This ignited a debate over so-called ‘technological doping,’ that materials - like those in the swimsuit - give the 'haves' an unfair advantage over the 'have-nots.'  The governing body for swimming later banned the special suits from competition.

So if you have technology dominating, or if you have a technology that’s limited to richer nations, then the ethos of fair competition comes into question.

Boosting performance

While the full body swimsuits made a big splash in Beijing, new equipment won’t be as visible in London. Most of the technological innovations boosting athletic performance are more evident during the training process.

Huge amounts of advancement in miniaturisation of sensors, in wireless technologies, in the way athletes communicate with their performance teams, in the way we monitor an athlete’s recovery from a training program, in the way we look at their nutritional status and make changes to what they are eating and drinking and so on.

The materials engineered for elite athletes, like the strong, flexible carbon fibre used in clubs, rackets and bikes, have also found a solid foothold in the market place. They are common components in cars and airplanes and have been incorporated into the design of modern wheelchairs.  

Motion tracking is another sports-training innovation, developed for monitoring the swing profile of tennis players and golfers. It is now being used for stroke rehabilitation, where you can look at the gait patterns of the patient and how closely they are to a normal gait pattern.
So, it is clear that there is need to balance innovation and tradition in sport is set to remain an enduring and compelling challenge.

This question will come up - I suspect - as we role further into the London Olympics. Reason being, if 'significantly' more World and Olympic records are broken in sports that rely heavily on equipment, then, well technological innovation will be called into question.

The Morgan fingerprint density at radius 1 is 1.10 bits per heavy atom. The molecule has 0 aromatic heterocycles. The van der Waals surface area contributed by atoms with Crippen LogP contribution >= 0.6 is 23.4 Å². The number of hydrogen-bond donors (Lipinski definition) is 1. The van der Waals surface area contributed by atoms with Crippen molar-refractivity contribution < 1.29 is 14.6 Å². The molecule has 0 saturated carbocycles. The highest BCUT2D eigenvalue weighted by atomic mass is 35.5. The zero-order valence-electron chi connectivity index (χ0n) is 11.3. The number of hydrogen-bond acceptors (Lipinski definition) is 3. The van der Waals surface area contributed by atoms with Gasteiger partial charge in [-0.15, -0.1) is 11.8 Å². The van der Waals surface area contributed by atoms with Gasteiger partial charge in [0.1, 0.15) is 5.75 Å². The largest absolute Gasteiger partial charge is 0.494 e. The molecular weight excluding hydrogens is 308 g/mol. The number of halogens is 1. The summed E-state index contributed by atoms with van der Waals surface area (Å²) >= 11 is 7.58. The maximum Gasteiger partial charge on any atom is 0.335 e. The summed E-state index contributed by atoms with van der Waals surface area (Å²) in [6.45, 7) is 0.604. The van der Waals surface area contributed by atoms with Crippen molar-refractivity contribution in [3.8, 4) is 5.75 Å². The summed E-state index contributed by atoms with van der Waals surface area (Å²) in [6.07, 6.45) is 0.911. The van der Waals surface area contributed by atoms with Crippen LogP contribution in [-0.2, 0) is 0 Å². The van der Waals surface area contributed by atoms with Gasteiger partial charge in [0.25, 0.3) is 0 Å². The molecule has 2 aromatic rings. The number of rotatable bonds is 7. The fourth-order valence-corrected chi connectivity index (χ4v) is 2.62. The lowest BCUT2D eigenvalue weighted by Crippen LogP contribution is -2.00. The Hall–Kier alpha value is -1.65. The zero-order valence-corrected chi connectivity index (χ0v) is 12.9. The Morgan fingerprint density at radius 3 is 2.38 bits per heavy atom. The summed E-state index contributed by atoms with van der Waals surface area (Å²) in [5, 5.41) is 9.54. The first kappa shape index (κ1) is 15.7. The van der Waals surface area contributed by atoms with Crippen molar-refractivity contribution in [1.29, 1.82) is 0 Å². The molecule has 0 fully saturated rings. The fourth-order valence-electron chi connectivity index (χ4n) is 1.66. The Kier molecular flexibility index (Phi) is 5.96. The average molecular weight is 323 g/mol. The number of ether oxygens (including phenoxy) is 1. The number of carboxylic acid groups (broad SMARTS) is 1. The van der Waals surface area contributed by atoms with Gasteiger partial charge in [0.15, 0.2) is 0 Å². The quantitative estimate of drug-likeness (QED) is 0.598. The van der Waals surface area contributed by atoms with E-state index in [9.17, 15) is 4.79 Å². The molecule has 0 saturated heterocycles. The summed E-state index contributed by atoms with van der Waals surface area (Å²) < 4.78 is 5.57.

Are you listening Gabby Logan?

Happy Techno Olympics!
Believe Me: Storytelling Manifesto for Change Makers and Innovators.

Our brains are wired for narrative. That we not only enjoy tales and yarns (even as adults), structured anecdotes embed meaning that we can easily relate to and understand.

In contrast, data flooded speed-sheets, after all, have taken over the asylum. People just turn off.

Tell the facts in narrative form and you have them hooked. 

So, if you are charged with a change program, or have to get buy-in for a new innovation, or even simply sell an idea or business concept, the book ‘Believe Me’ will highlight points so that you can structure and get your massage (story) across in a way the listener will grab.

Or to reverse Marshall McLuhan famed message: stories, after all, are the ‘medium’ in which the ‘message’ is truly strung.

The book is designed for today. Easy and fast to read and take in.

Tuesday, 24 July 2012

4 Things You Thought Were True (but)!

One of the bedrocks of creativity and innovation is to condition the brain to think differently. Not differently as in wacky; but a mind-set that enables new insights in the face of conflicting evidence and age old habitual thinking. After all, if you want an innovative breakthrough or original solution then often you need to challenge conventional wisdom.

So, here's 4 so-called immutable truths that mostly go unchallenged!

1. 'You cannot unscramble an egg.' It is too complex and messy to put back together. But, yes you can! Feed it to a Hen. Read Daniel Dennett’s book ‘Darwin's Dangerous Idea,’ and he’ll explain what happens.

2. 'The earth goes around the Sun!' Yes, but!!! The Sun also resolves around the Earth once every Galaxy cycle in a ‘hyperbolic curve.’ As the Milky-Way Galaxy rotates every 200 million years, the Sun follows an orbit within that Galaxy. So, as the Earth goes around the Sun once a year, the Sun goes around the earth in a sweeping 200 million year hyper-waltz. Picture it above.

3.  'The Earth is not flat!' But, a flat earth may actually be the case. According to the latest cosmological principles, the Universe is holographic, and basically a 2D plane with the 3rd dimension merely an illusionary projection. The flat Earthers may be right after all.

4.  'Christopher Columbus discovered America.' But he didn’t. The Polonaise people did by boat thousands of years before, island hopping across the Pacific Ocean. And before that the Intuits crossed a land-bridge from Siberian to Alaska during the last ice-age 10,000 year ago. After all, how did the native Indians get there. DNA tests have given evidence for this: Click here for link.

Monday, 23 July 2012

Self ‘Motivation’ in a time of deep economic recession, and recurring negative medium, is quite often difficult to muster.

So I came across this site containing lists of successful people and their favourite sound bite quotes!

Warning there are 100s!